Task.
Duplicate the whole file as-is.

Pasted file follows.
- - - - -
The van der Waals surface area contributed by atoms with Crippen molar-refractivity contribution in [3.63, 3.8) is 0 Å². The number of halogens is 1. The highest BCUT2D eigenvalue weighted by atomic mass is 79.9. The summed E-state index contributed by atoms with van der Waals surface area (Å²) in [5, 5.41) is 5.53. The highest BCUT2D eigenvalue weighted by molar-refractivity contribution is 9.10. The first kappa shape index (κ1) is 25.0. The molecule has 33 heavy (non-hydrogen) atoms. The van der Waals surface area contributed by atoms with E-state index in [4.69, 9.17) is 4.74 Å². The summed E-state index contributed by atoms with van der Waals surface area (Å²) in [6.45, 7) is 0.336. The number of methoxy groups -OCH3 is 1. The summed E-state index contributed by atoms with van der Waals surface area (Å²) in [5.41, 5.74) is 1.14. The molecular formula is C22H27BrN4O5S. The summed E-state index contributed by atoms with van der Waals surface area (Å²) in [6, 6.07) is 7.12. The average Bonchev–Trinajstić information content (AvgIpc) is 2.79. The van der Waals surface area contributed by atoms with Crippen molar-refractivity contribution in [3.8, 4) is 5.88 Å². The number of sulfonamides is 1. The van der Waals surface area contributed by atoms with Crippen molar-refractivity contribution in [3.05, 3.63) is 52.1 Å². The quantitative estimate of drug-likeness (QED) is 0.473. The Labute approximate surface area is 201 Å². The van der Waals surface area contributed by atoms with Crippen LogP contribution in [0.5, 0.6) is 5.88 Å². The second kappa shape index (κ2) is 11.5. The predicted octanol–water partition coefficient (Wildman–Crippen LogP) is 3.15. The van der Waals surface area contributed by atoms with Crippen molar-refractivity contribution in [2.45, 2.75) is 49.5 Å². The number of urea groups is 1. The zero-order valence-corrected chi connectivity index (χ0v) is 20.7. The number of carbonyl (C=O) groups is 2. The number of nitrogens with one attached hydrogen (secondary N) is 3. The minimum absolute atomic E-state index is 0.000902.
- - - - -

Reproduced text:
The van der Waals surface area contributed by atoms with Crippen molar-refractivity contribution in [3.63, 3.8) is 0 Å². The number of halogens is 1. The highest BCUT2D eigenvalue weighted by atomic mass is 79.9. The summed E-state index contributed by atoms with van der Waals surface area (Å²) in [5, 5.41) is 5.53. The highest BCUT2D eigenvalue weighted by molar-refractivity contribution is 9.10. The first kappa shape index (κ1) is 25.0. The molecule has 33 heavy (non-hydrogen) atoms. The van der Waals surface area contributed by atoms with E-state index in [4.69, 9.17) is 4.74 Å². The summed E-state index contributed by atoms with van der Waals surface area (Å²) in [6.45, 7) is 0.336. The number of methoxy groups -OCH3 is 1. The summed E-state index contributed by atoms with van der Waals surface area (Å²) in [5.41, 5.74) is 1.14. The molecular formula is C22H27BrN4O5S. The summed E-state index contributed by atoms with van der Waals surface area (Å²) in [6, 6.07) is 7.12. The average Bonchev–Trinajstić information content (AvgIpc) is 2.79. The van der Waals surface area contributed by atoms with Crippen molar-refractivity contribution in [3.8, 4) is 5.88 Å². The number of sulfonamides is 1. The van der Waals surface area contributed by atoms with Crippen molar-refractivity contribution in [3.05, 3.63) is 52.1 Å². The quantitative estimate of drug-likeness (QED) is 0.473. The Labute approximate surface area is 201 Å². The van der Waals surface area contributed by atoms with Crippen LogP contribution in [0.5, 0.6) is 5.88 Å². The second kappa shape index (κ2) is 11.5. The predicted octanol–water partition coefficient (Wildman–Crippen LogP) is 3.15. The van der Waals surface area contributed by atoms with Crippen molar-refractivity contribution in [2.45, 2.75) is 49.5 Å². The number of urea groups is 1. The zero-order valence-corrected chi connectivity index (χ0v) is 20.7. The number of carbonyl (C=O) groups is 2. The number of nitrogens with one attached hydrogen (secondary N) is 3. The minimum absolute atomic E-state index is 0.000902.